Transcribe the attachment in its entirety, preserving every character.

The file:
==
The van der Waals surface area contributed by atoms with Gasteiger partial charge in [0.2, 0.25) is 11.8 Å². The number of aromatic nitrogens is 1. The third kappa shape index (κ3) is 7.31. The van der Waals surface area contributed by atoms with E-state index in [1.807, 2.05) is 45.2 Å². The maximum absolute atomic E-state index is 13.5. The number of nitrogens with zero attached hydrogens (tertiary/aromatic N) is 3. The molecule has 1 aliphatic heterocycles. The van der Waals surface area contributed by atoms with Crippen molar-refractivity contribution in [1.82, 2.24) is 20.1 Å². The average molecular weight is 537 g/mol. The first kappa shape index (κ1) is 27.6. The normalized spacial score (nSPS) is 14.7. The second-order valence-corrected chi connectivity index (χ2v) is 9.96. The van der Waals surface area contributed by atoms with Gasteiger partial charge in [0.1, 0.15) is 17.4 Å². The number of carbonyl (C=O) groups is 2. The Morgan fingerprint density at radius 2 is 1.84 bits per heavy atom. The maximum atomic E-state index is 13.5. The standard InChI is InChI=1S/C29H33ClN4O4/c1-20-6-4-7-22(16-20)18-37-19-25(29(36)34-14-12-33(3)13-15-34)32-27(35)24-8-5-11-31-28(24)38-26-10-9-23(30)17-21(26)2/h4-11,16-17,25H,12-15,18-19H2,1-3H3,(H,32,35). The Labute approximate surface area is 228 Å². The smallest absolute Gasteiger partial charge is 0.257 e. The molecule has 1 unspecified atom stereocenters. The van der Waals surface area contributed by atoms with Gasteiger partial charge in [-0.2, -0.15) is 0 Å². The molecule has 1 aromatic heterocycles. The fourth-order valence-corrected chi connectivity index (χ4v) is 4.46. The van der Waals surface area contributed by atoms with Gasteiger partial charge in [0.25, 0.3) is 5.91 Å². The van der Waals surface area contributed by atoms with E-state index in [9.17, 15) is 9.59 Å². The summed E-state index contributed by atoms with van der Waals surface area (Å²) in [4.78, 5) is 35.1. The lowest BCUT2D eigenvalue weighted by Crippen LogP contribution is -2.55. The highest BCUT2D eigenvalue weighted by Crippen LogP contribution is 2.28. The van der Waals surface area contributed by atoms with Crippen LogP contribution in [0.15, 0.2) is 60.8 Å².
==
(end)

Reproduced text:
The van der Waals surface area contributed by atoms with Gasteiger partial charge in [0.2, 0.25) is 11.8 Å². The number of aromatic nitrogens is 1. The third kappa shape index (κ3) is 7.31. The van der Waals surface area contributed by atoms with E-state index in [1.807, 2.05) is 45.2 Å². The maximum absolute atomic E-state index is 13.5. The number of nitrogens with zero attached hydrogens (tertiary/aromatic N) is 3. The molecule has 1 aliphatic heterocycles. The van der Waals surface area contributed by atoms with Crippen molar-refractivity contribution in [1.82, 2.24) is 20.1 Å². The average molecular weight is 537 g/mol. The first kappa shape index (κ1) is 27.6. The normalized spacial score (nSPS) is 14.7. The second-order valence-corrected chi connectivity index (χ2v) is 9.96. The van der Waals surface area contributed by atoms with Gasteiger partial charge in [0.1, 0.15) is 17.4 Å². The number of carbonyl (C=O) groups is 2. The Morgan fingerprint density at radius 2 is 1.84 bits per heavy atom. The maximum atomic E-state index is 13.5. The standard InChI is InChI=1S/C29H33ClN4O4/c1-20-6-4-7-22(16-20)18-37-19-25(29(36)34-14-12-33(3)13-15-34)32-27(35)24-8-5-11-31-28(24)38-26-10-9-23(30)17-21(26)2/h4-11,16-17,25H,12-15,18-19H2,1-3H3,(H,32,35). The Labute approximate surface area is 228 Å². The smallest absolute Gasteiger partial charge is 0.257 e. The molecule has 1 unspecified atom stereocenters. The van der Waals surface area contributed by atoms with Gasteiger partial charge in [-0.2, -0.15) is 0 Å². The molecule has 1 aromatic heterocycles. The fourth-order valence-corrected chi connectivity index (χ4v) is 4.46. The van der Waals surface area contributed by atoms with Gasteiger partial charge in [0.25, 0.3) is 5.91 Å². The van der Waals surface area contributed by atoms with E-state index in [9.17, 15) is 9.59 Å². The summed E-state index contributed by atoms with van der Waals surface area (Å²) in [4.78, 5) is 35.1. The lowest BCUT2D eigenvalue weighted by Crippen LogP contribution is -2.55. The highest BCUT2D eigenvalue weighted by Crippen LogP contribution is 2.28. The van der Waals surface area contributed by atoms with Crippen LogP contribution in [0.15, 0.2) is 60.8 Å².